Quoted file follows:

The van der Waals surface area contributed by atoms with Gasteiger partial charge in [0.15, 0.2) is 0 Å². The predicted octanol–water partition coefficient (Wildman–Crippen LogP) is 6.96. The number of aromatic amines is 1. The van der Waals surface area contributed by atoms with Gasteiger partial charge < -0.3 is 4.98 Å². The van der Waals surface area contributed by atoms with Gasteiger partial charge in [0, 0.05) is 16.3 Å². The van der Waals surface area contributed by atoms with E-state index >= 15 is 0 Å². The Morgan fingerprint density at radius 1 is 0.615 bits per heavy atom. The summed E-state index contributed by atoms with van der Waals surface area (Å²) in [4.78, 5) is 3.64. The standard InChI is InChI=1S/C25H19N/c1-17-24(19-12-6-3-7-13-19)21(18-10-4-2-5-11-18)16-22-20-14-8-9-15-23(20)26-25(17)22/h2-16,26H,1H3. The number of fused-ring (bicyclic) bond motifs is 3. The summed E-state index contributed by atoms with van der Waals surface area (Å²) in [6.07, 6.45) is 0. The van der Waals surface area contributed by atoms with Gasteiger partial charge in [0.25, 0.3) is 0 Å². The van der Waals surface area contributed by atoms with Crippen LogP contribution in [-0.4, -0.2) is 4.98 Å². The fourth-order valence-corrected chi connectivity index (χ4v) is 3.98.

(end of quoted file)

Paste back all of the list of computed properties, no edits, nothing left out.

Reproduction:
The van der Waals surface area contributed by atoms with Gasteiger partial charge in [0.15, 0.2) is 0 Å². The predicted octanol–water partition coefficient (Wildman–Crippen LogP) is 6.96. The number of aromatic amines is 1. The van der Waals surface area contributed by atoms with Gasteiger partial charge < -0.3 is 4.98 Å². The van der Waals surface area contributed by atoms with Gasteiger partial charge in [0, 0.05) is 16.3 Å². The van der Waals surface area contributed by atoms with E-state index >= 15 is 0 Å². The Morgan fingerprint density at radius 1 is 0.615 bits per heavy atom. The summed E-state index contributed by atoms with van der Waals surface area (Å²) in [4.78, 5) is 3.64. The standard InChI is InChI=1S/C25H19N/c1-17-24(19-12-6-3-7-13-19)21(18-10-4-2-5-11-18)16-22-20-14-8-9-15-23(20)26-25(17)22/h2-16,26H,1H3. The number of fused-ring (bicyclic) bond motifs is 3. The summed E-state index contributed by atoms with van der Waals surface area (Å²) in [6.07, 6.45) is 0. The van der Waals surface area contributed by atoms with Gasteiger partial charge in [0.25, 0.3) is 0 Å². The van der Waals surface area contributed by atoms with Crippen LogP contribution in [-0.4, -0.2) is 4.98 Å². The fourth-order valence-corrected chi connectivity index (χ4v) is 3.98.